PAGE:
Increasing Preservice Teachers’ Self-Efficacy Beliefs for Technology Integration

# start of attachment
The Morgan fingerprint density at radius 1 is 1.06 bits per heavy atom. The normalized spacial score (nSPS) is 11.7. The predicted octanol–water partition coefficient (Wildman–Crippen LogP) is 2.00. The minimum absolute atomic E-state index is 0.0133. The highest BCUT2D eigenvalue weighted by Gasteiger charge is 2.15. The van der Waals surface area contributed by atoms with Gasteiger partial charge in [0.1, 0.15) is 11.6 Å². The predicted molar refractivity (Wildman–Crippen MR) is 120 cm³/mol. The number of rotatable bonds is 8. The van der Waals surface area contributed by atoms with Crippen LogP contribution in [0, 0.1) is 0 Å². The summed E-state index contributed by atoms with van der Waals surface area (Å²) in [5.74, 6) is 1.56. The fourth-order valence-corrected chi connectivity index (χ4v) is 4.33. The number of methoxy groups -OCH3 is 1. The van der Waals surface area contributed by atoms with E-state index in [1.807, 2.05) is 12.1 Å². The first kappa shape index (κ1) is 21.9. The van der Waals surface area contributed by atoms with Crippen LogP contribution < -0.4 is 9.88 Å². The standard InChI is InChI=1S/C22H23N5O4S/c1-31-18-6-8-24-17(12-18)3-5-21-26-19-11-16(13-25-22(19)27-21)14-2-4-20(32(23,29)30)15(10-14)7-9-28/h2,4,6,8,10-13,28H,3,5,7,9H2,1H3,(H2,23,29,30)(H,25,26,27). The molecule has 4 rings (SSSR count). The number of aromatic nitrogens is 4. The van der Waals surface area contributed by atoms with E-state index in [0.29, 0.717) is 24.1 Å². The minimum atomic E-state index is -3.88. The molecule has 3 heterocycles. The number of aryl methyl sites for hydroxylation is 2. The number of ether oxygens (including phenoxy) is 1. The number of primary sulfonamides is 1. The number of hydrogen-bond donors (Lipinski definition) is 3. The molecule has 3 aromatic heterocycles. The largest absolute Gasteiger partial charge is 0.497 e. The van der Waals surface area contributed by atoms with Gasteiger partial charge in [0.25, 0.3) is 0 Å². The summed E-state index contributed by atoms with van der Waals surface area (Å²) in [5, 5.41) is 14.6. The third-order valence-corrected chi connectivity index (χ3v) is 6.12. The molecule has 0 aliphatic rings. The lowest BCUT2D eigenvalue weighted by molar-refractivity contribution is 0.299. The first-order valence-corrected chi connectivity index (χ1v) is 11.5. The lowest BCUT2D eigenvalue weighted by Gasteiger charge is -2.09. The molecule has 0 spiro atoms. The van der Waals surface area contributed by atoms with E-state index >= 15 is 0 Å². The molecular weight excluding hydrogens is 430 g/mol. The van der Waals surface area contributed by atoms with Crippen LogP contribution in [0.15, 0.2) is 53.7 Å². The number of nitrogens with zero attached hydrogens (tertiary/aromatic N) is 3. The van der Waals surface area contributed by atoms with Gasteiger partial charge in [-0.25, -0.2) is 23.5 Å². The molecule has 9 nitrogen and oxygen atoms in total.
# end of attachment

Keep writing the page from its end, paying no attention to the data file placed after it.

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<ul><li><p>This article was downloaded by: [University of West Florida]On: 06 October 2014, At: 21:44Publisher: RoutledgeInforma Ltd Registered in England and Wales Registered Number: 1072954Registered office: Mortimer House, 37-41 Mortimer Street, London W1T 3JH,UK</p><p>Journal of Research onTechnology in EducationPublication details, including instructions forauthors and subscription information:</p><p>Increasing PreserviceTeachers Self-Efficacy Beliefsfor Technology IntegrationLing Wanga, Peggy A. Ertmerb &amp; Timothy J. Newbyba Nova Southeastern Universityb Purdue UniversityPublished online: 24 Feb 2014.</p><p>To cite this article: Ling Wang, Peggy A. Ertmer &amp; Timothy J. Newby(2004) Increasing Preservice Teachers Self-Efficacy Beliefs for TechnologyIntegration, Journal of Research on Technology in Education, 36:3, 231-250, DOI:10.1080/15391523.2004.10782414</p><p>To link to this article:</p><p>PLEASE SCROLL DOWN FOR ARTICLE</p><p>Taylor &amp; Francis makes every effort to ensure the accuracy of all theinformation (the Content) contained in the publications on our platform.However, Taylor &amp; Francis, our agents, and our licensors make norepresentations or warranties whatsoever as to the accuracy, completeness,or suitability for any purpose of the Content. Any opinions and viewsexpressed in this publication are the opinions and views of the authors, andare not the views of or endorsed by Taylor &amp; Francis. The accuracy of theContent should not be relied upon and should be independently verified withprimary sources of information. Taylor and Francis shall not be liable for anylosses, actions, claims, proceedings, demands, costs, expenses, damages,and other liabilities whatsoever or howsoever caused arising directly orindirectly in connection with, in relation to or arising out of the use of theContent.</p><p></p></li><li><p>This article may be used for research, teaching, and private study purposes.Any substantial or systematic reproduction, redistribution, reselling, loan,sub-licensing, systematic supply, or distribution in any form to anyone isexpressly forbidden. Terms &amp; Conditions of access and use can be found at</p><p>Dow</p><p>nloa</p><p>ded </p><p>by [</p><p>Uni</p><p>vers</p><p>ity o</p><p>f W</p><p>est F</p><p>lori</p><p>da] </p><p>at 2</p><p>1:44</p><p> 06 </p><p>Oct</p><p>ober</p><p> 201</p><p>4 </p><p></p></li><li><p>Increasing Preservice Teachers' Self-Efficacy Beliefs for Technology </p><p>Integration </p><p>Ling Wang Nova Southeastern University </p><p>Peggy A. Ertmer Timothy J. Newby </p><p>Purdue University </p><p>Abstract This study was designed to explore how vicarious learning experiences and goal setting influence preservice teachers' self-efficacy for integrating technology into the classroom. Two hundred and eighty students, enrolled in an introductory educational technology course at a large Midwestern university, participated. Students were divided into eighteen lab sec-tions, which were assigned to one of four conditions (three experimental and one control). Pre- and post-surveys were administered to examine participants' self-efficacy beliefs for technology integration. Results showed significant treatment efficts for vicarious experiences and goal setting on participants' judgments of self-efficacy for technology integration. A significantly more powerfol effect was found when vicarious learning experiences and goal setting were both present compared to when only one of the two foctors was present. There-fore, from the perspective of teacher educators, the use of vicarious learning experiences and the incorporation of specific goals may help preservice teachers develop the confidence they need to become e./fictive technology users within their own classrooms. (Keywords: technol-ogy integration, self-efficacy, vicarious learning experiences, goal setting.) </p><p>INTRODUCTION In an effort to prepare students for the information age, public schools are in-</p><p>creasing access to technology tools by installing more hardware and software, con-necting classrooms to the Internet, and providing cable and satellite capabilities (Zehr, 1997, 1998). Yet, despite the increased availability and support for class-room computer use, relatively few teachers have fully integrated computers into their teaching (Becker, 2000; Marcinkiewicz, 1996). Teachers' uses of computers are likely to be influenced by multiple factors, including the accessibility of hard-ware and relevant software, the nature of the curriculum, personal capabilities, and external constraints such as time, equipment, and technical support (Albion, 1999). However, according to Ertmer (1999), "Even if every first-order [external] barrier were removed, teachers would not automatically use technology to achieve the kind of meaningful outcomes advocated" (p. 51). </p><p>There is substantial evidence to suggest that teachers' beliefs in their capacity to work effectively with technology-that is, their self-efficacy for technology in-tegration-may be a significant factor in determining patterns of classroom computer use (Albion, 1999; Oliver &amp; Shapiro, 1993). For example, according to Eachus and Cassidy (1999), "Self-efficacy has repeatedly been reported as a </p><p>Journal of Research on Technology in Education 231 </p><p>Dow</p><p>nloa</p><p>ded </p><p>by [</p><p>Uni</p><p>vers</p><p>ity o</p><p>f W</p><p>est F</p><p>lori</p><p>da] </p><p>at 2</p><p>1:44</p><p> 06 </p><p>Oct</p><p>ober</p><p> 201</p><p>4 </p></li><li><p>major factor in understanding the frequency and success with which individuals use computers" (p. 2). Compeau, Higgins, and Huff (1999) conducted a longi-tudinal study with 394 subscribers to a periodical over a one-year interval co test the influence of computer self-efficacy beliefs, outcome expectations, affect, and anxiety on computer use. Their findings provided strong confirmation that computer self-efficacy beliefs had a significant positive influence on computer use. Another study conducted by Albion (1996) investigated student teachers' dispositions toward computers and their uses of computers in primary school classrooms during a final-year practicum. Results suggested that lack of confi-dence for teaching with computers was an important factor influencing the lev-els of computer use by student teachers. Taken together, these studies suggest that teachers' beliefs-and self-efficacy beliefs in particular-are useful indica-tors of levels of technology integration. Certainly, they provide sufficient reason to undertake further investigations in this area and to consider approaches to teacher education and professional development that might be effective in in-creasing self-efficacy for teaching with technology. </p><p>Bandura (1986) identified four sources of information used to judge self-effi-cacy: successful performance attainment, observing the performances of others (vicarious learning), verbal persuasion indicating that one possesses certain ca-pabilities, and physiological states by which one judges capability, strength, and vulnerability. Although performance accomplishments are considered to be the most robust source of self-efficacy information, vicarious learning is also a pow-erful source (Ban dura, 1986, 1997). That is, viewing others successfully accom-plishing a particular task can increase learners' perceptions of others' efficacy as well as their own efficacy for performing similar tasks (Ban dura, 1997). </p><p>Vicarious learning experiences have been shown to enhance student teachers' self-efficacy for using computers in their teaching. In 1993, Handler con-ducted a study with 133 education graduates. Participants responded to a sur-vey regarding their perceptions of the value of preservice computer experiences to their professional preparation. Results showed that observing cooperating teachers using computers during the student teaching experience was one of the three most important factors that influenced feelings of preparedness for the use of computers for instruction in their own classrooms. </p><p>Downes (1993) investigated student teachers' uses of computers during practicum sessions in order to identifY relationships among computer uses and spe-cific practicum factors. Results indicated a significant increase in computer use over the three practicum sessions, and this increase was consistent from one practicum group to the next. What is interesting to note, however, is that when examining the factors involved in the practicum environment, only one factor, supervising teach-ers' uses of computers with children, was significant. No other practicum-related factors, including level taught and technology resources, were significant. The in-fluence of the supervising teachers' uses of computers was so strong that first-year students, whose supervising teachers used computers with children, were more likely to use computers with children than third-year students whose supervising teachers did not. Apparently, observing positive role models (in this case, supervis-ing teachers) favorably influenced the student teachers to perform similarly. </p><p>232 Spring 2004: Volume 36 Number 3 </p><p>Dow</p><p>nloa</p><p>ded </p><p>by [</p><p>Uni</p><p>vers</p><p>ity o</p><p>f W</p><p>est F</p><p>lori</p><p>da] </p><p>at 2</p><p>1:44</p><p> 06 </p><p>Oct</p><p>ober</p><p> 201</p><p>4 </p></li><li><p>Although novice learners can acquire skills and strategies from social modeling, when performing independently they are likely to oYer- or underestimate their own capabilities (Schunk, 2001). However, students' judgments of progress, as well as their judgments of self-efficacy, increase in both accc.racy and strength when goals are made explicit (Schunk, 2001). Research in education (Schunk, 1990) and orga-nizational management (Lee, Locke, &amp; Latham, 1989) has emphasized the impor-tance of goals directed toward specific performance levels, with concrete, measur-able outcomes. Because specific goals help define what constitutes an acceptable level of performance, the explication of these goals can help students make more accurate, as well as more robust, judgments of efficacy. By establishing goals, stu-dents typically experience a sense of efficacy for attaining them (Schunk, 2001). </p><p>The literature has established independent effects of both vicarious learning experiences and goal setting on learners' judgments of self-efficacy, yet little work has been done to examine how these strategies might be combined to crec..te even more accurate and more robust judgments of efficacy. In 1992, Gist and MitcheL identified three general strate-gies for enhancing self-efficacy beliefs. Of these three, tv\'0 related to vicarious learning and goal setting, respectively: providing opportunities to observe experts' practice and providing opportunities to address a specific goal while resolving a particular teaching is-sue. Gist and Mitchell concluded that these strategies contributed to building teachers' confidence for achieving effective teaching. </p><p>According to Neck and Manz (1992), when individuals mentally rehearse a task, they see themselves performing it and thus are exposed to the positive ef-fect of modeling (i.e., they learn through vicarious experiences). Furthermore, the intense cognitive processing that occurs during mental practice can heighten awareness of how to attain specific goals and hence increase goal commitment and task performance. Based on these premises, it was hypothesized that vicari-ous learning experiences and goal setting could be combined to achieve a sig-nificant effect on learners' self-efficacy beliefs and rask performance. </p><p>PURPOSE OF THE STUDY This study was designed to examine the impact of vicarious learning experi-</p><p>ences and goal setting on preservice teachers' self-efficacy for technology inte-gration. Specifically, this study was guided by the following research question: </p><p>What are the effects of vicarious experiences and goal setting on preservice teachers' judgments of self-efficacy for technology integration? </p><p>Based on the self-efficacy literature described above, it was hypothesized that preservice teachers who were exposed to vicarious experiences related to success-ful technology integration would experience significantly greater increases in judgments of self-efficacy for technology integration than those who were not exposed to these vicarious experiences. Furthermore, it was hypothesized that preservice teachers who were assigned specific goals would experience signifi-cantly greater increases in judgments of self-efficacy than those who were not assigned any goals. Finally, it was hypothesized that preservice teachers who were exposed to vicarious experiences and assigned specific goals would demon-strate the greatest increases in judgments of self-efficacy compared to students who received either one of these conditions alone. </p><p>Journal of Research on Technology in Education 233 </p><p>Dow</p><p>nloa</p><p>ded </p><p>by [</p><p>Uni</p><p>vers</p><p>ity o</p><p>f W</p><p>est F</p><p>lori</p><p>da] </p><p>at 2</p><p>1:44</p><p> 06 </p><p>Oct</p><p>ober</p><p> 201</p><p>4 </p></li><li><p>METHODS Research Design </p><p>A 2 x 2 (Vicarious Experiences x Goal Setting) mixed factorial research design was used to examine how vicarious experiences and goal setting affected preser-vice teachers' judgments of self-efficacy for technology integration. These inde-pendent variables were combined to form four experimental conditions: (a) NVE/NGS: no vicarious experiences and no goal setting (also defined as the control group), (b) NVE/GS: no vicarious experiences but with goal setting, (c) VE/NGS: vicarious experiences with no goal setting, and (d) VE/GS: vicarious learning experiences with goal setting. </p><p>Participants Participation was solicited from the 408 students enrolled in an Introduc-</p><p>tion to Educational Technology course during the spring of 2003. Among these students, 337 agreed to participate in the study, although complete data sets were available from only 280 participants, including 92 males and 188 females. The participants' ages ranged from 18 to 38 years (M = 19.88, SD = 2.69). The majority of the participants were freshmen (n = 153); the rest were sophomores (n = 72), juniors (n = 36), seniors (n = 16), and graduate students (n = 3). Participants were majoring in elementary educa-tion (n = 105), secondary education (n = 113) within various content areas, pre-kindergarten to kindergarten education (n = 13), and others (n = 49). The demographic data collected from the participants also showed that among the 280 participants, 268 students (96%) planned to become teach-ers after graduating. The majority (n = 221) of the participants had never taken a computer class before. Those participants who had completed pre-vious computer classes reported that the classes were mostly introductory computer literacy courses. Based on a four-point Likert-style question (1-not confident, 4-very confident), participants' initial confidence levels av-eraged 2.77 with a standard deviation of 0.82. In general, the participants rated themselves somewhat confident to confident in their ability to use technology to teach. </p><p>The participants' pre-course understandings of computer uses and te...</p></li></ul>